Plumatella emarginata (Allman, 1844)

Satkauskienė, Ingrida, Wood, Timothy, Rutkauskaitė-Sucilienė, Jurgita, Mildazienė, Vida & Tuckutė, Simona, 2018, Freshwater bryozoans of Lithuania (Bryozoa), ZooKeys 774, pp. 53-75: 53

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Plumatella emarginata (Allman, 1844)


Plumatella emarginata (Allman, 1844)  Fig. 5

Material examined.

A few floatoblasts from Šventupė pond were collected in July 2016.


Floatoblasts elongated in shape, with a circular ventral fenestra and small dorsal fenestra, covered by tubercles. Floatoblasts were 357-489 (407 ± 18) µm long and 197-235 (216 ± 6) µm (n=6) wide, L/W ratio 1.9; DfL 97-125 (107 ± 9) µm; DfW 60-82 (68 ± 7) µm (n=3); VfL 101-184 (149 ± 9) µm and VfW 110-162 (133 ± 4) µm (n=6). The approximate size of statoblasts provided by Pajiedaite (1933) was 560 µm long and 260 µm wide.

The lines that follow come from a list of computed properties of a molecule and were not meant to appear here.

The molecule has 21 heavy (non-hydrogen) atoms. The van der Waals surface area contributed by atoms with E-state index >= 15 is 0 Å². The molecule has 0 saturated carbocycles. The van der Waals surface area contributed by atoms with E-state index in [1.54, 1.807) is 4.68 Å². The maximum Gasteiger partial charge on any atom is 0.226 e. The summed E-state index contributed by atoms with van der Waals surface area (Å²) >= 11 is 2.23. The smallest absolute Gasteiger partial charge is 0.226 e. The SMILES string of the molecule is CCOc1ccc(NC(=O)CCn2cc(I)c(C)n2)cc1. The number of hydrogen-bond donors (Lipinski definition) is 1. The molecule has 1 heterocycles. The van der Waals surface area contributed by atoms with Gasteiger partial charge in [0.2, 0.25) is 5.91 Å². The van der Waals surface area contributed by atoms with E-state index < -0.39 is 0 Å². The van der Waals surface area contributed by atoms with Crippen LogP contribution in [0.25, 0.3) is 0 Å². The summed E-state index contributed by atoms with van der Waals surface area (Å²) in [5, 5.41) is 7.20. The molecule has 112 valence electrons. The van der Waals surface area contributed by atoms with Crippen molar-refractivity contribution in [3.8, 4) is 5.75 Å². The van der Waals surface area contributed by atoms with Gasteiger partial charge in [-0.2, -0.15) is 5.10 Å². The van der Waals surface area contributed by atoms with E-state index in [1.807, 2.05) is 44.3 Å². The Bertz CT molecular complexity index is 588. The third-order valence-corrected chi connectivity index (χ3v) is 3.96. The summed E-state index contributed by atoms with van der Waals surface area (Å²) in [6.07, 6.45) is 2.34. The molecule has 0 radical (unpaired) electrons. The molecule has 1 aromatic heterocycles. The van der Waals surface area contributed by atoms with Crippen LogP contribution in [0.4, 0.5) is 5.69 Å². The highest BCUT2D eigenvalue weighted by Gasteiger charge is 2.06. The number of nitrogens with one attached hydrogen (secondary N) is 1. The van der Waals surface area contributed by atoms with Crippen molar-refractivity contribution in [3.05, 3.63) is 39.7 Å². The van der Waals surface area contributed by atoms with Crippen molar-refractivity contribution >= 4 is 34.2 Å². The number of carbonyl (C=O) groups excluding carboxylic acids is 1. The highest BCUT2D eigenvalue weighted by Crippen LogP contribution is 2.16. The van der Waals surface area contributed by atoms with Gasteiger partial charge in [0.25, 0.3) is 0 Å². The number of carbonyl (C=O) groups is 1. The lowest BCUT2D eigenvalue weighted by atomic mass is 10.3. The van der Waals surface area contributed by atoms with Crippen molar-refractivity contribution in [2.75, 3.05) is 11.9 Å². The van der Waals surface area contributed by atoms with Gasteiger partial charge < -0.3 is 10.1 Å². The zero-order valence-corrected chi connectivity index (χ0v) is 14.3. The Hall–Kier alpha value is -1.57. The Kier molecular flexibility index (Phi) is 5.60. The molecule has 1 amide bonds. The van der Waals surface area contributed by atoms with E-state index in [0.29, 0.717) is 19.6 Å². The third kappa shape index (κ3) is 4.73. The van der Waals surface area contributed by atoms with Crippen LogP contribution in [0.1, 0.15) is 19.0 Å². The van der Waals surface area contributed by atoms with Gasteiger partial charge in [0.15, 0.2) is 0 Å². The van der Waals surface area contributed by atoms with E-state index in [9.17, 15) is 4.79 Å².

Distribution in Europe.

Geimer and Massard (1986) defined the range of this species to include most of Europe. Økland and Økland (2005) considered P. emarginata  to be a southern species, with limited distribution in Norway and Sweden.

Remarks on habitat and ecology in Lithuania.

Pajiedaitė (1933) described morphology of P. emarginata  colonies, but her text is not clear about the location of collection sites. However, the statoblasts she found were recorded from Paštys Lake (55°42'36"N, 25°41'48"E), Satarečius pond and Dubysa River (Kaunas district, 55°12'12"N, 23°30'28"E).

In our survey only a few statoblasts were found in Šventupės pond (Table 1). Wood and Okamura (2005) noted that P. emarginata  is particularly tolerant of rapidly-flowing water. The occurrence of floatoblasts in the Neries River (Kaunas district - not included in this study) is consistent with this observation, although colonies were not found. From our data P. emarginata  would be considered uncommon in Lithuania, although this should be verified through further surveys.


The species is widely distributed throughout the Holarctic ( Wood and Okamura 2005), although some reports may have confused it with similar species, P. mukaii  or P. reticulata  ( Massard and Geimer 2008a).